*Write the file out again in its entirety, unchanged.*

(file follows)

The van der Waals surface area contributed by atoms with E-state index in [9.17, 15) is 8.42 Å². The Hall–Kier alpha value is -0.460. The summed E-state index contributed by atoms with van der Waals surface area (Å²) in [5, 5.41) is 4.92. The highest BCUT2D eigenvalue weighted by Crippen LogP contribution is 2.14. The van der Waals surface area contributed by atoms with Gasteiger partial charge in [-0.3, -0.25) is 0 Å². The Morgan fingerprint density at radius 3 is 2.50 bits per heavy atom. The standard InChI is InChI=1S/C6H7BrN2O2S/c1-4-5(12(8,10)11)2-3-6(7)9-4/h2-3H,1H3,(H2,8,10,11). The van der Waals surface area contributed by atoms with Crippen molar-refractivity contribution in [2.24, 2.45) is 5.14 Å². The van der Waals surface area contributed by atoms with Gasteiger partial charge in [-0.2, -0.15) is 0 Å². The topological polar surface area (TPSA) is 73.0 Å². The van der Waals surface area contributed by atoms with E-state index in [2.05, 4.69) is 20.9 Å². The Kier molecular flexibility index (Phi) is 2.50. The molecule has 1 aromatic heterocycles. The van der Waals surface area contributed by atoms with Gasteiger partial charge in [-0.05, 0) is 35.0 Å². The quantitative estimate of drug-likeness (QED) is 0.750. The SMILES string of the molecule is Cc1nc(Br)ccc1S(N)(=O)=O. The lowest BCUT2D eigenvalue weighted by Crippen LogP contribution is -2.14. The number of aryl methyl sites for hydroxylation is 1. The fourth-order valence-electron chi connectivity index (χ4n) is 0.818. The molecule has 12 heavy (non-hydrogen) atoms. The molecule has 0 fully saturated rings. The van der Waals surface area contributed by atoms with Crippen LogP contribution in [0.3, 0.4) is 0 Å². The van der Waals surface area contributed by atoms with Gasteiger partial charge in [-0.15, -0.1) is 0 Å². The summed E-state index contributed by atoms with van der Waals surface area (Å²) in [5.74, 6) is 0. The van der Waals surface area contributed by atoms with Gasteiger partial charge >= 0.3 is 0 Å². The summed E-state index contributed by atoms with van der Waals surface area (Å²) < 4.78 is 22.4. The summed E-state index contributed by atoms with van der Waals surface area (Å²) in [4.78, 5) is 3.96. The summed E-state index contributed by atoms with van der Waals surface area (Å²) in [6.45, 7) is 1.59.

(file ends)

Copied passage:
The van der Waals surface area contributed by atoms with E-state index in [9.17, 15) is 8.42 Å². The Hall–Kier alpha value is -0.460. The summed E-state index contributed by atoms with van der Waals surface area (Å²) in [5, 5.41) is 4.92. The highest BCUT2D eigenvalue weighted by Crippen LogP contribution is 2.14. The van der Waals surface area contributed by atoms with Gasteiger partial charge in [-0.3, -0.25) is 0 Å². The Morgan fingerprint density at radius 3 is 2.50 bits per heavy atom. The standard InChI is InChI=1S/C6H7BrN2O2S/c1-4-5(12(8,10)11)2-3-6(7)9-4/h2-3H,1H3,(H2,8,10,11). The van der Waals surface area contributed by atoms with Crippen molar-refractivity contribution in [2.24, 2.45) is 5.14 Å². The van der Waals surface area contributed by atoms with Gasteiger partial charge in [-0.2, -0.15) is 0 Å². The topological polar surface area (TPSA) is 73.0 Å². The van der Waals surface area contributed by atoms with E-state index in [2.05, 4.69) is 20.9 Å². The Kier molecular flexibility index (Phi) is 2.50. The molecule has 1 aromatic heterocycles. The van der Waals surface area contributed by atoms with Gasteiger partial charge in [-0.05, 0) is 35.0 Å². The quantitative estimate of drug-likeness (QED) is 0.750. The SMILES string of the molecule is Cc1nc(Br)ccc1S(N)(=O)=O. The lowest BCUT2D eigenvalue weighted by Crippen LogP contribution is -2.14. The number of aryl methyl sites for hydroxylation is 1. The fourth-order valence-electron chi connectivity index (χ4n) is 0.818. The molecule has 12 heavy (non-hydrogen) atoms. The molecule has 0 fully saturated rings. The van der Waals surface area contributed by atoms with Crippen LogP contribution in [0.3, 0.4) is 0 Å². The van der Waals surface area contributed by atoms with Gasteiger partial charge in [-0.15, -0.1) is 0 Å². The summed E-state index contributed by atoms with van der Waals surface area (Å²) in [5.74, 6) is 0. The van der Waals surface area contributed by atoms with Gasteiger partial charge >= 0.3 is 0 Å². The summed E-state index contributed by atoms with van der Waals surface area (Å²) < 4.78 is 22.4. The summed E-state index contributed by atoms with van der Waals surface area (Å²) in [4.78, 5) is 3.96. The summed E-state index contributed by atoms with van der Waals surface area (Å²) in [6.45, 7) is 1.59.